AK: Just on another subject, Mike, if I can. Last year we heard about the fixing of Libor or the allegations of Libor was fixed. A lot of stuff going on at the time and presumably that’s still a matter for regulators to investigate, and just the other day there was another story that the interest rate swap market has also been fixed. But do you know anything about that? Have you been aware of any price fixing in the interest rate swap market? And obviously, have you been involved in any?
MS: Not that I’m aware, no.
AK: If there has been, how would you feel about it?
MS: Well, I’m not really sure what they’re referring to here because if it’s BBSW, I mean that’s basically...
AK: No, no. This is global, not the Australian BBSW.
MS: Okay. Well, the important thing is that any market which is driven by actual transaction and not just quote is always going to be much more resilient and hold up to scrutiny much better – which of course is what we’ve got here in Australia. In terms of the global swap markets, I haven’t been aware that there had been any major issues. You know, pricing for a swap is basically generated by the two counter parties involved and that should be basically to both advantages, so it’s hard to see where there would be a problem.
SB: Mike, a little earlier you referred to the fragmentation of the regulatory discussion occurring around the globe. Surely you’re very aware that in the US and Europe, but particularly in the US, there’s been a lot of discussion among regulators and politicians about leverage ratios and 15 per cent to 20 per cent equity against unweighted assets. Given that our banks are full of lowly risk weighted mortgages, if that were to become sort of the global standard by de facto, what would that do to us?
MS: Well, it would have an impact, there’s no doubt, on Australian banks. In fact, ironically it would have less impact on ANZ than it would on the others because of course our mortgage book is that much smaller.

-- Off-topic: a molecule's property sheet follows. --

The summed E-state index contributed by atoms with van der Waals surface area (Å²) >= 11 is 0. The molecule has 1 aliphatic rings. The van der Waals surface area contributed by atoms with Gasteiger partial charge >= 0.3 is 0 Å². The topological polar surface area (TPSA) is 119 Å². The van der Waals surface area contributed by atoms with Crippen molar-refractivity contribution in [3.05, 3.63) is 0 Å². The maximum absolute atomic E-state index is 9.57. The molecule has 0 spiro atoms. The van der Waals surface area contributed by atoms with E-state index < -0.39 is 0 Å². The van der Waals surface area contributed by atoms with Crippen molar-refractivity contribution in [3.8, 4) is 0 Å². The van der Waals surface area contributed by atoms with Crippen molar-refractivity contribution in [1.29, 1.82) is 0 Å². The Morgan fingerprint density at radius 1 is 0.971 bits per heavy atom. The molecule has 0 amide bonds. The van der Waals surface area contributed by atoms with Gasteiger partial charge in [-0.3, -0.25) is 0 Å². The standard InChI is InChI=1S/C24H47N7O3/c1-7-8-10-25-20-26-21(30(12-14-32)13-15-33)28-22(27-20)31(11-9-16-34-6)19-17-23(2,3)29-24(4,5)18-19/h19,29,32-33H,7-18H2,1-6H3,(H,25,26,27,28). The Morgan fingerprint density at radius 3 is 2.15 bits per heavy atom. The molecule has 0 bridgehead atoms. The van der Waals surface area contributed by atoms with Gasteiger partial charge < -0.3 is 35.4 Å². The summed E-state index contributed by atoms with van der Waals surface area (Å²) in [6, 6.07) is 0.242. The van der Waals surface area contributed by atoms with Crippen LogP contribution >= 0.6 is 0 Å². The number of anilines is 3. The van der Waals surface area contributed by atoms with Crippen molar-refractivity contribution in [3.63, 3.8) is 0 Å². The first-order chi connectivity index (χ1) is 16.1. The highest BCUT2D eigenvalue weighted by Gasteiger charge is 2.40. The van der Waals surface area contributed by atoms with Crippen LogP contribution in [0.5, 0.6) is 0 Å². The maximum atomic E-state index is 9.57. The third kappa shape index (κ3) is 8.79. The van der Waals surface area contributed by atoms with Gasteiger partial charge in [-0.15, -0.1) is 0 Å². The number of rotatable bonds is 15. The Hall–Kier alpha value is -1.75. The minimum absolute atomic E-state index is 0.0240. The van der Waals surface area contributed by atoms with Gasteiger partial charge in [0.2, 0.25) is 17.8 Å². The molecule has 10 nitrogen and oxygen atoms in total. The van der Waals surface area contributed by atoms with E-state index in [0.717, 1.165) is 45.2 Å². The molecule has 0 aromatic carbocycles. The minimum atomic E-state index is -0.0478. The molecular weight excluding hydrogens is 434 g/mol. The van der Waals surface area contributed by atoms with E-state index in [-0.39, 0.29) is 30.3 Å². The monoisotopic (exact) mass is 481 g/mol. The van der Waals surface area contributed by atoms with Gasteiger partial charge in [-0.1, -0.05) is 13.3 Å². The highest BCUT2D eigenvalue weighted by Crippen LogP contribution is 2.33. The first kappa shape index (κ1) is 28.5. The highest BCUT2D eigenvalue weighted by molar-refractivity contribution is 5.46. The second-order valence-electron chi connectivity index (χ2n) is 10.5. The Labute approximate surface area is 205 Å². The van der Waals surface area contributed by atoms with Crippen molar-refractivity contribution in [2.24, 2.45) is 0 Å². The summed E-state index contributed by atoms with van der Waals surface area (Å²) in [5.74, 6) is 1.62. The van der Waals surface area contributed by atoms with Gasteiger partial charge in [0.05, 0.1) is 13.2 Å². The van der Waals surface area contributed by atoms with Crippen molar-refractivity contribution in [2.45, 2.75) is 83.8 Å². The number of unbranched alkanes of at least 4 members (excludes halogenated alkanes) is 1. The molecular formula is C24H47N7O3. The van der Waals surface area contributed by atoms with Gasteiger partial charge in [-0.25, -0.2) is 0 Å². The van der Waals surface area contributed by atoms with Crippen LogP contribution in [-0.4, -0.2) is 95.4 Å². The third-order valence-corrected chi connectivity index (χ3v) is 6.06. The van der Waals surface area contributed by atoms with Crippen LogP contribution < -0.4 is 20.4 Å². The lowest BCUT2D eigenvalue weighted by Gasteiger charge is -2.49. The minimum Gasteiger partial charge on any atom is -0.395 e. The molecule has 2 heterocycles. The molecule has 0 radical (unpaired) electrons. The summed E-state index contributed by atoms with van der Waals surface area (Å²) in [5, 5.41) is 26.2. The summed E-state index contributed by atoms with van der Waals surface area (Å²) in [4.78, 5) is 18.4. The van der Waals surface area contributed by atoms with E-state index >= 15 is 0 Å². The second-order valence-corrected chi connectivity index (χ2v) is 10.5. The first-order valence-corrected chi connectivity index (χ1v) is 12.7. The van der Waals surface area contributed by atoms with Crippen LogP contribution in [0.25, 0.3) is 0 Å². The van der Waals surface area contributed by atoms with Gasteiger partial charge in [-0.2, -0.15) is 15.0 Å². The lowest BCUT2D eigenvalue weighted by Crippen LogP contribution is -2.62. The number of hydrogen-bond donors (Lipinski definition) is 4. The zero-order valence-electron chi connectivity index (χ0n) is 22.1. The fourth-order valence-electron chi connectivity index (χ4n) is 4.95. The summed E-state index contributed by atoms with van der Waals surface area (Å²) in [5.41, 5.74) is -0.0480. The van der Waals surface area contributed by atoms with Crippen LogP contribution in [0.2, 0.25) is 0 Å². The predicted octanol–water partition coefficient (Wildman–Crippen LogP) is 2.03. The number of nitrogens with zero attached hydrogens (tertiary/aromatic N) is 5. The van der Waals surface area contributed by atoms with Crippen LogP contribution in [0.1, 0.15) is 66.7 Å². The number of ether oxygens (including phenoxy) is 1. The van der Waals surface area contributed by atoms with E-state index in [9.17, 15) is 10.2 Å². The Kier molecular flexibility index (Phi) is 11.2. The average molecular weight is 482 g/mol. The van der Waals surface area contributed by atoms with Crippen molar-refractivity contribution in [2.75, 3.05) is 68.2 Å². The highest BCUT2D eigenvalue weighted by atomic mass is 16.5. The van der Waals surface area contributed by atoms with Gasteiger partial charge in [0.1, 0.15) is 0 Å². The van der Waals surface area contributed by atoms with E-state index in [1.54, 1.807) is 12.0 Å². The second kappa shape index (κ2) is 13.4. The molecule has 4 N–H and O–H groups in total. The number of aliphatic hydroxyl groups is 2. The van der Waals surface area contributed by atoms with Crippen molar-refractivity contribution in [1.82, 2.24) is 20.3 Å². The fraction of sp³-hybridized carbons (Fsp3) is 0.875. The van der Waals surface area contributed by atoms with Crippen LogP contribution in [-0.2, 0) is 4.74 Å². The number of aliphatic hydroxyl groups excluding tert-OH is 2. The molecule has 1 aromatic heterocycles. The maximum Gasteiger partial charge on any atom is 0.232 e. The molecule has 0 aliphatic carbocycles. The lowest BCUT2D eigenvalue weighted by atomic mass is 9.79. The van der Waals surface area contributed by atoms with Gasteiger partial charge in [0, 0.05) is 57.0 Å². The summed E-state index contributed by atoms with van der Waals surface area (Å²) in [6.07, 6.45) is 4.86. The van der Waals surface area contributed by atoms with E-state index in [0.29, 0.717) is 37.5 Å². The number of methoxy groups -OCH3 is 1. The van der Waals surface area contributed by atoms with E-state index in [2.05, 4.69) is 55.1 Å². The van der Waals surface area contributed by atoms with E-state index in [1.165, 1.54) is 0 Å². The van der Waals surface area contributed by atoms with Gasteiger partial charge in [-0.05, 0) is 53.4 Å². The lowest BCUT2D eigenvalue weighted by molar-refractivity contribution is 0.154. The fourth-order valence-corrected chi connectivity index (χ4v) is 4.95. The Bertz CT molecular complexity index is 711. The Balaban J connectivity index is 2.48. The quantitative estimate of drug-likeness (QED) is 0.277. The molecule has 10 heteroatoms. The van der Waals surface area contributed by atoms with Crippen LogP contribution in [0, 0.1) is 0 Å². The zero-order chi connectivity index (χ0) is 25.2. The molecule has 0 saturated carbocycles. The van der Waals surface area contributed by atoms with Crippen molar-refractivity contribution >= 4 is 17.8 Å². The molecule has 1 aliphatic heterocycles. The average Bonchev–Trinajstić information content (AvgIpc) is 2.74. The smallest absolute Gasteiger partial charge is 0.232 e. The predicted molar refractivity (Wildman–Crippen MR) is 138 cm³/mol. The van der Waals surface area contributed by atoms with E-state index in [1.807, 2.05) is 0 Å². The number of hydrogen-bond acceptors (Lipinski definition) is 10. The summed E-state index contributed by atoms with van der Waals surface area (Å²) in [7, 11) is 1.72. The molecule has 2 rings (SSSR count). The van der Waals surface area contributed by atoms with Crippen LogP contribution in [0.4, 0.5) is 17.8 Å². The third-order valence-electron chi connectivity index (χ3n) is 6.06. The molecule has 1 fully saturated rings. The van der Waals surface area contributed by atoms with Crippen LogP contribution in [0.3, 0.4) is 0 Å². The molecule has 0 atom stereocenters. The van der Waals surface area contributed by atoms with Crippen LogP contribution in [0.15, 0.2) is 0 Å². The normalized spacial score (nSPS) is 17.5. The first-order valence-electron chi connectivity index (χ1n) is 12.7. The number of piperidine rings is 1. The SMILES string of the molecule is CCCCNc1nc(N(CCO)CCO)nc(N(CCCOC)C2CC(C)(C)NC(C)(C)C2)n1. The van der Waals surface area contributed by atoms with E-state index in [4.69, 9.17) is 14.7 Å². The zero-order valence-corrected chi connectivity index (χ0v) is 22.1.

But, you know, the talk of leverage and leverage caps has been around for a long, long time. As I say, the first move was to actually create a proper tier one capital ratio. The argument seems to have stopped there. Then you had the issue with global SIFIs, you know, significant institutions. Then there’s been the argument about domestic significant institutions and whether or not they should have higher capital. The Canadians have just introduced such a rule where they put a 1 per cent additional capital requirement on their domestically important institutions.
So, you know, there are all sorts of things out there and they have been out there now for some time, to say nothing about the liquidity requirements which of course continue to bubble away as well. But I think that the reality of the situation is that the banks, particularly the banks in Europe just are not able to meet many of these requirements. They just cannot possibly conform. So, until such time as I think some of this gets worked through, I think we’ve got to be careful we don’t get ahead of ourselves, that we don’t become effectively uncompetitive by being too boiler plated, if you like.
RG: Mike, in the theoretical situation of the Reserve Bank lowering interest rates by half a per as this year progresses – do you think that would stimulate the economy or do you think that the interest rate stimulation is just about run its course?
MS: Look, this is a personal view. I don’t see the information that the Governor of the Reserve Bank does, and that’s not a job which is an easy one. For me, interest rates at the moment are, you know, at effectively an all-time low in Australia, well particularly in recent memory in the last 20, 30 years. Is it going to make a big difference to drop interest rates another half a per cent? I don’t think so. I think the issue right now is business confidence. If business confidence returns – and business confidence returns because of government stability, government consistency, government policy which is consistent – you will find I think a bounce in the economy. So I think business confidence is critical because that creates consumer confidence.
RG: So, do you think if Tony Abbott wins and he’s able to restore confidence, you’ll see a bounce in the economy?